My paramedic placement as a FREUC student

Published on Wednesday 28 March 2018

My Frontline Ambulance Attachment in Mexico

Kaylin’s blog

Kaylin and paramedic pedro in front of the Green Cross emergency clinicWhen I completed my FREUC 5 Diploma course I was ecstatic. Being only 18 years old, I saw tons of doors open right in front of my eyes. The first thing that came to mind was the fact that I had to do 750 voluntary hours before receiving my diploma and that’s where GMP comes into the picture.  Global medical projects has a fantastic 12 week package especially for those who need to do their 750 hours. That’s when I thought to myself “Mexico…Why not!”

Leaving South Africa for the first time by myself was definitely a scary experience. However, once I saw the friendly eyes of Luis, a GMP employee, right on time to pick me up from the airport I felt at peace. That was only the beginning. After the pleasant car ride and a crash course history lesson on how tequila is produced I got to meet my Mexican family.  Gloria…oh Gloria, my Mexican mommy who never let me walk around without shoes made me feel as if I was part of the family. I was even offered to participate in weekly dance parties that she had at her house. Gloria’s food will forever be a part of my heart and unfortunately my stomach as well!

Kaylin and Jacinta about to go into theatreStarting my first shift at Cruz Verde Zapopan gave me butterflies in my stomach.  I’ve never had to go to an emergency room myself, let alone work in one. For a week I did 6 hour shifts of blood sweat and tears (literally) of learning how to suture, cannulate, pump stomachs and give medications. The medical staff even let you attend and participate in surgeries if they think that you are fit to do so.

After my first week I got to move over to the ambulance crew. I was a little nervous bringing out my FREUC 5 book that had to be signed after each shift as I really didn’t want to be in the way or a bother to anyone. Luckily everyone understood the necessity of logging hours and happily obliged. I was basically told that I could work as many or as little hours as I like as long as I reached the minimum requirements. The shifts run from 8am- 2pm, 2pm- 8pm and then a full 12 hour shift overnight. I however jumped at the chance to gain as much experience as possible.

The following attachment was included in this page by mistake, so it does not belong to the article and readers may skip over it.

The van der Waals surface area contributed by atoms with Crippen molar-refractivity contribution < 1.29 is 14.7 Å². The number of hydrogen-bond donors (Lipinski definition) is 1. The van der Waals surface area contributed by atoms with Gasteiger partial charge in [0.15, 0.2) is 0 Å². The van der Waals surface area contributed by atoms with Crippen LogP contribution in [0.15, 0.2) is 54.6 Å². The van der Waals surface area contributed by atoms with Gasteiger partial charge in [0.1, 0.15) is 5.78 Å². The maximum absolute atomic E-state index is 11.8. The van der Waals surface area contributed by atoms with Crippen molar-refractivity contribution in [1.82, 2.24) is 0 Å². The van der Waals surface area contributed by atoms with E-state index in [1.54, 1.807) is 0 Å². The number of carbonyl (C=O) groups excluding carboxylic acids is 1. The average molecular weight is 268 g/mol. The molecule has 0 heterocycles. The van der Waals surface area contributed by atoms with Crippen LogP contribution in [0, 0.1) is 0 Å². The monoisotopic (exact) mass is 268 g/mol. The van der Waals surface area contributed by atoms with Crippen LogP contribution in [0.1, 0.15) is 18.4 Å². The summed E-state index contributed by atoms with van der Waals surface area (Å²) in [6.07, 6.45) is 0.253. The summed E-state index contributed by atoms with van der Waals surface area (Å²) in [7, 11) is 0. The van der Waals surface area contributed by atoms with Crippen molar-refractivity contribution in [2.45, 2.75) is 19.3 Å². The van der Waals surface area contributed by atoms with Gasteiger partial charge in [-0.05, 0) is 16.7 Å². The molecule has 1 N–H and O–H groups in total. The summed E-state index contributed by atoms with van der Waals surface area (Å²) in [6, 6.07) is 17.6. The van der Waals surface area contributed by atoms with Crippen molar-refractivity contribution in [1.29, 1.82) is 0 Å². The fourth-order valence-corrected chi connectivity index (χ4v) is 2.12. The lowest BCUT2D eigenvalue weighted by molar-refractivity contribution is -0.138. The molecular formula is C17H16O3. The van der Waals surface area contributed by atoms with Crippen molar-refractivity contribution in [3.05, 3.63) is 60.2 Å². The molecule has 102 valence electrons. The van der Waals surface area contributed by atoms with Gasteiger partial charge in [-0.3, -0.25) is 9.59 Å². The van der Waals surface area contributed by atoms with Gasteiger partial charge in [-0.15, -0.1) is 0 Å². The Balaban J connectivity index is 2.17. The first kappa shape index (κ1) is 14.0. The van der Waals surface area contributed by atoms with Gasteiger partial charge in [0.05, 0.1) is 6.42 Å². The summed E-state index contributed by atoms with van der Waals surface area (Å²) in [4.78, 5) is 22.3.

Turned over vehicle One great thing is you will never get hungry because Mexican paramedics love their taco runs! They know all the best places on the block even if it’s at 3am you will always be able to find some open taco stand waiting to serve you. While on shift I had exposure to the following: car accidents, suicides, hit and runs, gunshot wounds, sick babies and many construction accidents. The beauty about volunteering in Mexico is that even if you have minimal experience beforehand, they are always happy to teach you whatever you would like to learn and let you actually apply your skills out on road. You definitely will not feel like a waste of space as the paramedics are very inclusive and want you to be as hands on as possible.

Typical injury in MexicoBesides the actual paramedic part, you will make friends of a life time. The paramedics at Cruz Verde and Cruz Roja want to get to know you and show you around their city which they are all very proud of. They are used to us clueless, non Spanish speaking foreigners arriving and participating in the program. For them it is an experience as well because they constantly are wanting to learn new things that you could perhaps show them to make their job easier. Guadalajara is a beautiful city with tons to offer you (my personal favourites were the night clubs and bars).

Being a FREUC graduate, I recommend Mexico for everyone on the fence to go for it! As long as you put in the effort to pitch up to as many shifts as you personally know that you have to, they will happily sign your book and support you along your journey.

Just a few tips for those of you who are going to Mexico:

  • Ubers aren’t the cheapest things around but are your safest form of transport to and from work. Make sure you budget enough money in for it and try share lifts with the other volunteers because the chances that you’re staying in the same house or street as them are very high.
  • For the FREUC students, the patient reports at the back of your book, PLEASE fill them in after your shifts because you may think that you will remember everything in a couple of days or weeks… but trust me, you won’t (vital signs; scenario’s,ect)
  • Lola Lolita and Babel are my personal favourite night clubs in Guadalajara but I’ll leave you to decide that for yourself.
  • If you can’t find enough work clothes at home before you leave for Mexico please do not stress as they have tons for you to borrow at the host houses in all shapes and sizes.
  • Try learn your basic Spanish terms and greetings as it will get you a lot further than you think.
  • TRAVEL, I know your prime focus is to volunteer but just give yourself a weekend or two to go to Tequila or Chapala, it is worth it.
  • Last but not least, don’t expect your placement to be like Narcos. You will be safe.

Kaylin and friends at the ambulance placement

Great work Kaylin! FREUC 5 graduates can complete all or part of their 750 hours practical frontline ambulance experience with us in Mexico. Realistically, 750 hours can be completed in 12 weeks. Placements are available throughout the year and start every week on Fridays. Find out more about the Emergency Care Practicum Program